Though plankton drift with the ocean currents, that doesn't mean they're incapable of any movement. Many of them can move to find food or mates, and they do so in some surprising and sometimes entertaining ways.
Just have a look at this sampler of dinoflagellaes, ciliates, rotifers, cladocerans, and copepod larvae and adults put together by Thomas Kiørboe and his colleagues at the Technical University of Denmark, Woods Hole Oceanographic Institution in Massachusetts, and the Estación de Fotobiolgoía Playa Unión in Argentina.
The first creature -- a dinoflagellate -- wanders about like a wind-up mouse, complete with comic flapping tail. The rotifer at :12 seems to be some sort of larval Cthulhu. The ciliate protist at :20 looks and moves like some sort of alien probe. A copepod looks like a muscle-armed body builder (:43), and others waves their arms like fan dancers (1:08 & 1:17) or like they're gettin' down with their bad selves at Club Plankton (:54).
But did you notice any patterns? Kiørboe and colleagues did, and that is the subject of their new paper "Flow disturbances generated by feeding and swimming zooplankton" in the Aug. 12 issue of The Proceedings of the National Academy of Sciences.
For plankton, moving is necessary but dangerous. Their predators have a nasty habit of finding prey by sensing moving water. So Kiørboe et al. hypothesized that plankton that are able to just swim and not simultaneously feed will have evolved ways to do so as quietly as possible. On the other hand, plankton both moving and swimming should be willing to disturb more water, because feeding is so critical to survival that it is worth taking a greater risk to do it (in this, penguins are no different from plankton).
Indeed, to get enough to eat, zooplankton must daily process water equivalent to
100,000 1,000,000* times their own body volume, so there's no getting around the fluid disturbance that demands. On the other hand, if the only purpose of swimming is to get from Point A to Point B, there's no reason that natural selection shouldn't have favored methods of getting that done that disturb as little water as possible, as briefly as possible.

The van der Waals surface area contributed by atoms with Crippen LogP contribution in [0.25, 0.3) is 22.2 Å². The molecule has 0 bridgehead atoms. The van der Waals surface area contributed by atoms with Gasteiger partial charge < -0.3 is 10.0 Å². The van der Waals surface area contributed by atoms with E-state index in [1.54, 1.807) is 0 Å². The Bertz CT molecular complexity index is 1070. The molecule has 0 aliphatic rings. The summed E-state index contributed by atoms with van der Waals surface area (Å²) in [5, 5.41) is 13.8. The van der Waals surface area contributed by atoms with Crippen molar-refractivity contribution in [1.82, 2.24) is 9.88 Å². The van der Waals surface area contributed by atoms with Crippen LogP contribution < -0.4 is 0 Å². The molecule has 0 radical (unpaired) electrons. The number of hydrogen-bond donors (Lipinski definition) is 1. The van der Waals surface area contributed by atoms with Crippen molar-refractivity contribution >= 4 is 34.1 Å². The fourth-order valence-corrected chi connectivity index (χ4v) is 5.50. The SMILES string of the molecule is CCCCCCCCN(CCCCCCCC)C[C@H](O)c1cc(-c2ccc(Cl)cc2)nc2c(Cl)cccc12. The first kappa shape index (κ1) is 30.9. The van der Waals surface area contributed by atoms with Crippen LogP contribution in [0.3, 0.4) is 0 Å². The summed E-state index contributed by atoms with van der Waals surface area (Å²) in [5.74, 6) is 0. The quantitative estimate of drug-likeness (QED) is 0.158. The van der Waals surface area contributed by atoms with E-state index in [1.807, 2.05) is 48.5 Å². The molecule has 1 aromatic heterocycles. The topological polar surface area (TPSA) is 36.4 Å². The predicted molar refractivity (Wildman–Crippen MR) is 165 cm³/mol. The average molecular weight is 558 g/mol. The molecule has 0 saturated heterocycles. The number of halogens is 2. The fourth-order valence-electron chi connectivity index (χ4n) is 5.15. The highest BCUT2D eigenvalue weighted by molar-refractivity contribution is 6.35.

That is exactly what the scientists found when they observed particle flow around moving plankton. Plankton simply swimming tended to do so quietly by jumping -- unleashing a sudden power stroke powered by a limb or limbs on one side of the body. Or they used the breaststroke, in which paired limbs are pushed forward and rapidly backward in a jet propulsion-like motion.
Either strategy produces only a small volume of moving water that quickly stills, while maximizing the distance the organism travels. Thus swimmers make only small, brief, disturbances interspersed with stillness that makes them invisible to predators for the majority of the time they are "moving".
Feeders and feeding swimmers, on the other hand, were noisy, constantly beating flagella or other appendages. They continually disturbed much more water.
Further, the scientists found that this pattern of swimming strategies held regardless of how distantly related the plankton or how big or small they were, implying they all evolved similar solutions to the same problem, evidence of our old pal convergent evolution. If you go back and rewatch the movie now, you should be able to see and identify all of these popular strategies in action.
*Thank you to Prof. Kiørboe for pointing out this error! Even more amazing!
Kiorboe T., H. Jianhg, R. J. Goncalves, L. T. Nielsen & N. Wadhwa (2014). Flow disturbances generated by feeding and swimming zooplankton, Proceedings of the National Academy of Sciences, 111 (32) 11738-11743. DOI: http://dx.doi.org/10.1073/pnas.1405260111